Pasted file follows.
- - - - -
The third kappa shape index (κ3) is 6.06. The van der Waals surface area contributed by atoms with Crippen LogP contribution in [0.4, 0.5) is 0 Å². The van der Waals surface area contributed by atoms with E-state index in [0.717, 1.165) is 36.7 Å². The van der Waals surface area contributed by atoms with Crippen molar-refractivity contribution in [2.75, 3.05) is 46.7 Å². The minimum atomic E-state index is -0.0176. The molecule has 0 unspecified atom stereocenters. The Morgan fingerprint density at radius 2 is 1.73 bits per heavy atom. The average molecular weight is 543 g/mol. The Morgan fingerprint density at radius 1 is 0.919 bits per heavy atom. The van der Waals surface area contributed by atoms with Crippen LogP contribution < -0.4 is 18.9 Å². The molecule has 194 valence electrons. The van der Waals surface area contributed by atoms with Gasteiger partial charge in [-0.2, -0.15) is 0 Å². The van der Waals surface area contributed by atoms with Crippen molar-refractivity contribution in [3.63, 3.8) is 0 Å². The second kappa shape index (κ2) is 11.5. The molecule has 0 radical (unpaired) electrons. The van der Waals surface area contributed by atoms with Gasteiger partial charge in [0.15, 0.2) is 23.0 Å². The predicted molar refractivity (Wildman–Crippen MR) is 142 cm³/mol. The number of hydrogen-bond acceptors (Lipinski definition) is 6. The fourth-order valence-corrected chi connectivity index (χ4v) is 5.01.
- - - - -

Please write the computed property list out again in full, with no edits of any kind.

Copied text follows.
The third kappa shape index (κ3) is 6.06. The van der Waals surface area contributed by atoms with Crippen LogP contribution in [0.4, 0.5) is 0 Å². The van der Waals surface area contributed by atoms with E-state index in [0.717, 1.165) is 36.7 Å². The van der Waals surface area contributed by atoms with Crippen molar-refractivity contribution in [2.75, 3.05) is 46.7 Å². The minimum atomic E-state index is -0.0176. The molecule has 0 unspecified atom stereocenters. The Morgan fingerprint density at radius 2 is 1.73 bits per heavy atom. The average molecular weight is 543 g/mol. The Morgan fingerprint density at radius 1 is 0.919 bits per heavy atom. The van der Waals surface area contributed by atoms with Crippen LogP contribution < -0.4 is 18.9 Å². The molecule has 194 valence electrons. The van der Waals surface area contributed by atoms with Gasteiger partial charge in [-0.2, -0.15) is 0 Å². The van der Waals surface area contributed by atoms with Crippen molar-refractivity contribution in [3.63, 3.8) is 0 Å². The second kappa shape index (κ2) is 11.5. The molecule has 0 radical (unpaired) electrons. The van der Waals surface area contributed by atoms with Gasteiger partial charge in [0.15, 0.2) is 23.0 Å². The predicted molar refractivity (Wildman–Crippen MR) is 142 cm³/mol. The number of hydrogen-bond acceptors (Lipinski definition) is 6. The fourth-order valence-corrected chi connectivity index (χ4v) is 5.01.